Hello Fellow Bloggers, First Gen Students, and First Gen Allies,

This is the first in a very long time that I have decided to post a written blog as opposed to a video blog. I really enjoy posting videos but I believe it is time to start diversifying my blogging techniques. First off I would like to thank the I’m First organization for supporting my dreams of becoming the first member of my family to attend and graduate from an accredited university. With an engineering degree already being a difficult path, it can sometimes be a very overwhelming experience for us who are first to pursue higher education. But overwhelming does not mean impossible.

One thing, however, that will make graduating impossible is trying to do everything. It’s natural for college students to want to try being involve in any and every activity that’s available at their university. College is so filled with so many opportunities that it may seem like you will “miss out” if you don’t seize every one of them. But the simple fact still remains: we only have so much time in a day to do a certain amount of things. It then becomes a matter of compromise and sacrifice.

This is something I continually learn during my time in college. Initially as a freshmen, any time a member of an organization approached me with a flyer to come to an event, or the university advertised for some big event, I put it on my calendar and I was there. This was such a problem for the first few weeks of college, but once I started receive heavy coursework, I realize I wouldn’t be able to continue go to every event and keep starting homework at 11 PM. But even after learning a lesson freshmen year, I still joined and volunteered at every student organization that I had interest in sophomore and junior year. As an engineering student, I wanted to be involved in the National Society of Black Engineers but as a lover of the environment I showed up for sustainability club events while still being an active member of the fashion society shows.Not to mention I had to maintain the responsibility of my job as a Resident Advisor. It really was too much.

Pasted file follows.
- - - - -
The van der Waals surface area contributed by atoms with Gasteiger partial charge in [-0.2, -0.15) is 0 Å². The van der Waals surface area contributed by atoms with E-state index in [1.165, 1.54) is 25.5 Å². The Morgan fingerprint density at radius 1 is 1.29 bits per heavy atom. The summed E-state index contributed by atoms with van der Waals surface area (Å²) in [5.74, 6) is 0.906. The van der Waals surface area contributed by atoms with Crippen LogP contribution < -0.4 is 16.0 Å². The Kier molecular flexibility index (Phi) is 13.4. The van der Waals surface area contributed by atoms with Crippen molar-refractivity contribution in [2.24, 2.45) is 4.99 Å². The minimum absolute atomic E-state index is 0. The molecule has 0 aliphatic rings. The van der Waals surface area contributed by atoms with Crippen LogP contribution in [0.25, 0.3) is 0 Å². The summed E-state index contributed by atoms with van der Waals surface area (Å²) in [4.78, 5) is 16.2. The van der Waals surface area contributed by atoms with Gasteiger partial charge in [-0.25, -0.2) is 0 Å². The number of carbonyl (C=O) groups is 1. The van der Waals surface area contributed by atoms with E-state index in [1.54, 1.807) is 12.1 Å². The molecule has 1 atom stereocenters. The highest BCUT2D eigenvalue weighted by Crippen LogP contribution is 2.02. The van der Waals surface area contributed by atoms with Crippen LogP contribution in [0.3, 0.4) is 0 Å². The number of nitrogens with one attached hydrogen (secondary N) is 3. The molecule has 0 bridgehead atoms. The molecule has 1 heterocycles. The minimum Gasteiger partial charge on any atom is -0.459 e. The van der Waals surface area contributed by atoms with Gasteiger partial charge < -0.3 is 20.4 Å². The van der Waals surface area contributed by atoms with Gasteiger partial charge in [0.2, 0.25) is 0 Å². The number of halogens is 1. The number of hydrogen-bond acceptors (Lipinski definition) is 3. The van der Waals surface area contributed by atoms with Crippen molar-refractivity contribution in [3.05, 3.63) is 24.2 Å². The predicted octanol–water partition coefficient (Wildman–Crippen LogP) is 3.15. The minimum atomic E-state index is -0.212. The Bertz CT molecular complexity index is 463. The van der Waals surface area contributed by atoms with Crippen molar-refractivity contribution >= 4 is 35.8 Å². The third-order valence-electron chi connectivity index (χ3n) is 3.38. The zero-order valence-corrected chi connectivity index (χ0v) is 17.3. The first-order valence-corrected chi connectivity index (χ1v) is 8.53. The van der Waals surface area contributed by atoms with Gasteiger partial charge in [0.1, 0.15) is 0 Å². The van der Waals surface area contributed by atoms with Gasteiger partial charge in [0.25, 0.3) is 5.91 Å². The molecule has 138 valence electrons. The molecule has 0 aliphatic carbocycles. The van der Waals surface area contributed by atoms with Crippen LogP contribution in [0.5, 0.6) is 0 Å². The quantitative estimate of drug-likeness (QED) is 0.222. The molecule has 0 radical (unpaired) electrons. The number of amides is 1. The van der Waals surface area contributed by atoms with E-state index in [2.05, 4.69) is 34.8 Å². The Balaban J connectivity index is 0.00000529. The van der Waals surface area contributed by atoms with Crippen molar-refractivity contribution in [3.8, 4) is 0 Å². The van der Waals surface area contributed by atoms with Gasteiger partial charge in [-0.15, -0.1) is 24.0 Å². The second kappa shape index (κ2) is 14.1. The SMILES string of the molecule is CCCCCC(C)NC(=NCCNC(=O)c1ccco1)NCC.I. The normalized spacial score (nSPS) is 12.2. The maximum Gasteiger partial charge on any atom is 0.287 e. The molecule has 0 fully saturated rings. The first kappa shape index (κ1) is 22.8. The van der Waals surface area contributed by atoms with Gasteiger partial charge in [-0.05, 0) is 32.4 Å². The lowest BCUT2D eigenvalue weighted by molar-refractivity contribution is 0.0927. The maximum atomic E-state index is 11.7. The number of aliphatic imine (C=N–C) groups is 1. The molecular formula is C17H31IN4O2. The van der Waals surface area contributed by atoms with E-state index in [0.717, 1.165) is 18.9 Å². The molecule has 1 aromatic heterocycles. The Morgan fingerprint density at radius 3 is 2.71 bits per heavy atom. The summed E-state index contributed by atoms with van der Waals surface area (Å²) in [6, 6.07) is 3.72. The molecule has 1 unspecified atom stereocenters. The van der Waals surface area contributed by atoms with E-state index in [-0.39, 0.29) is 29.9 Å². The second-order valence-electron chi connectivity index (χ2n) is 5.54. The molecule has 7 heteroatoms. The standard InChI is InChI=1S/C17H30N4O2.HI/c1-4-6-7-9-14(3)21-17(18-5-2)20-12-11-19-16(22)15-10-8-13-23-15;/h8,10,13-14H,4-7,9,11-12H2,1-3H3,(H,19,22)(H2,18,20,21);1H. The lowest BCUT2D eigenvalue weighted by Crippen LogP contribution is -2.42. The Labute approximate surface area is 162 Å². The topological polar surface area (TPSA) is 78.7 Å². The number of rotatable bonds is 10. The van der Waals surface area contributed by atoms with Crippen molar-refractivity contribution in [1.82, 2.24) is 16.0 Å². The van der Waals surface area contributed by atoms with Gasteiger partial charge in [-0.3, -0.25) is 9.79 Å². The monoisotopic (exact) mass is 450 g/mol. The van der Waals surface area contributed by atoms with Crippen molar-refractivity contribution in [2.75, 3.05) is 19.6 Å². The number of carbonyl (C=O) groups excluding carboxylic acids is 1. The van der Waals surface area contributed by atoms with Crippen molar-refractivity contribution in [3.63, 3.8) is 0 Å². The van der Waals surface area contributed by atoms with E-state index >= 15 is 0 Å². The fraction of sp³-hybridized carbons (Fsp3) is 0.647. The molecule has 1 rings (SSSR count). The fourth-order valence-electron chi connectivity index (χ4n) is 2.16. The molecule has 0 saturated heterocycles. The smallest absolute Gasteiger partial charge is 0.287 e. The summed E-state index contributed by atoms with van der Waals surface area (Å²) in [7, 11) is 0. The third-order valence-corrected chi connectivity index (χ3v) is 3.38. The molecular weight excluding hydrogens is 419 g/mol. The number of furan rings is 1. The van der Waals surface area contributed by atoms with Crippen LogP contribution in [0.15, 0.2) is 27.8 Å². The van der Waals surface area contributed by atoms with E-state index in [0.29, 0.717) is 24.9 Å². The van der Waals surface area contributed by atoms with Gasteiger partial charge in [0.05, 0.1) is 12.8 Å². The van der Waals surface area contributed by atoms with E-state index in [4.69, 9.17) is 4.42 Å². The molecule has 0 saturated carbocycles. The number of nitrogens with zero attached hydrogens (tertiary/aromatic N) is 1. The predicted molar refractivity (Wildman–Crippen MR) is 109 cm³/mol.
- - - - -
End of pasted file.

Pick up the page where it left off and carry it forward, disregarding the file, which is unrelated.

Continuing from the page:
I remember my epiphany came from an instructor from my resident advisor class who was facilitating a discussion about optimizing success. He displayed visual graph that demonstrated the relationship between responsibilities and productivity. On the graph, there was a drawn trendline that represents a person’s optimal responsibility/productivity ratio. If you’re responsibilities were too far above the the trendline, your productivity starts to rapidly decline, which models the burnout effect. If you’re responsibilities fall too far below the trendline, you’re productivity peaks and represents a place of complacency and stagnation. My teacher then explained the goal in our involvements is to make sure that we are doing enough to keep us motivated to do well, but not crash because of an overwhelming burden. He also stated, that we have to really reflect on ourselves and determine the essential things in our lives and remove as many non essential things. This way we can concentrate on the essential aspects and excel in them.

This process is on going. Each day, I attempt to make sure I identify the things I really need and want to do and stick to them. It’ will always the same from school year to school year and semester to semester. But as long as I know in that moment that I am involved in what I really need for myself, I’m making a step in the right direction. I believe and trust that my fellow readers will do the same for themselves. Keep gaining a deeper understanding of who it is that you need to be, strive for it will all your heart.

My Best Regards,

Carlton Hassell Jr
I’m First Blogger